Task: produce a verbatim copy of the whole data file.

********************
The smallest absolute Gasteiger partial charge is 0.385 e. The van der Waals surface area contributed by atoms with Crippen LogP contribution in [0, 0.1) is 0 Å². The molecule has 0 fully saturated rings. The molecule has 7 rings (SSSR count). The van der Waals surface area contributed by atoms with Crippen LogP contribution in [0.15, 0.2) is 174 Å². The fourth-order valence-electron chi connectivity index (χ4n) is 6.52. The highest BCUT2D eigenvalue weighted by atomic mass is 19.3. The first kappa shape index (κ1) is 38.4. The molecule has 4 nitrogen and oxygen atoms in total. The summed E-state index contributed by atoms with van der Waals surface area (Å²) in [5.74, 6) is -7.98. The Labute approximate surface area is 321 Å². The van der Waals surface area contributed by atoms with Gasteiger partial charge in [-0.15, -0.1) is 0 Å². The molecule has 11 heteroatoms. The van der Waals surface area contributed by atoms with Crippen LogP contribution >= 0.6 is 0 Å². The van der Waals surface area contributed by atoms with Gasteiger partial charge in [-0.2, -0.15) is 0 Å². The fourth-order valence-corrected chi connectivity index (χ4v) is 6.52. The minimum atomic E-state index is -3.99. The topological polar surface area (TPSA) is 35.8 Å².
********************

The smallest absolute Gasteiger partial charge is 0.385 e. The van der Waals surface area contributed by atoms with Crippen LogP contribution in [0, 0.1) is 0 Å². The molecule has 0 fully saturated rings. The molecule has 7 rings (SSSR count). The van der Waals surface area contributed by atoms with Crippen LogP contribution in [0.15, 0.2) is 174 Å². The fourth-order valence-electron chi connectivity index (χ4n) is 6.52. The highest BCUT2D eigenvalue weighted by atomic mass is 19.3. The first kappa shape index (κ1) is 38.4. The molecule has 4 nitrogen and oxygen atoms in total. The summed E-state index contributed by atoms with van der Waals surface area (Å²) in [5.74, 6) is -7.98. The Labute approximate surface area is 321 Å². The van der Waals surface area contributed by atoms with Gasteiger partial charge in [-0.15, -0.1) is 0 Å². The molecule has 11 heteroatoms. The van der Waals surface area contributed by atoms with Crippen LogP contribution >= 0.6 is 0 Å². The van der Waals surface area contributed by atoms with Gasteiger partial charge in [-0.2, -0.15) is 0 Å². The fourth-order valence-corrected chi connectivity index (χ4v) is 6.52. The minimum atomic E-state index is -3.99. The topological polar surface area (TPSA) is 35.8 Å².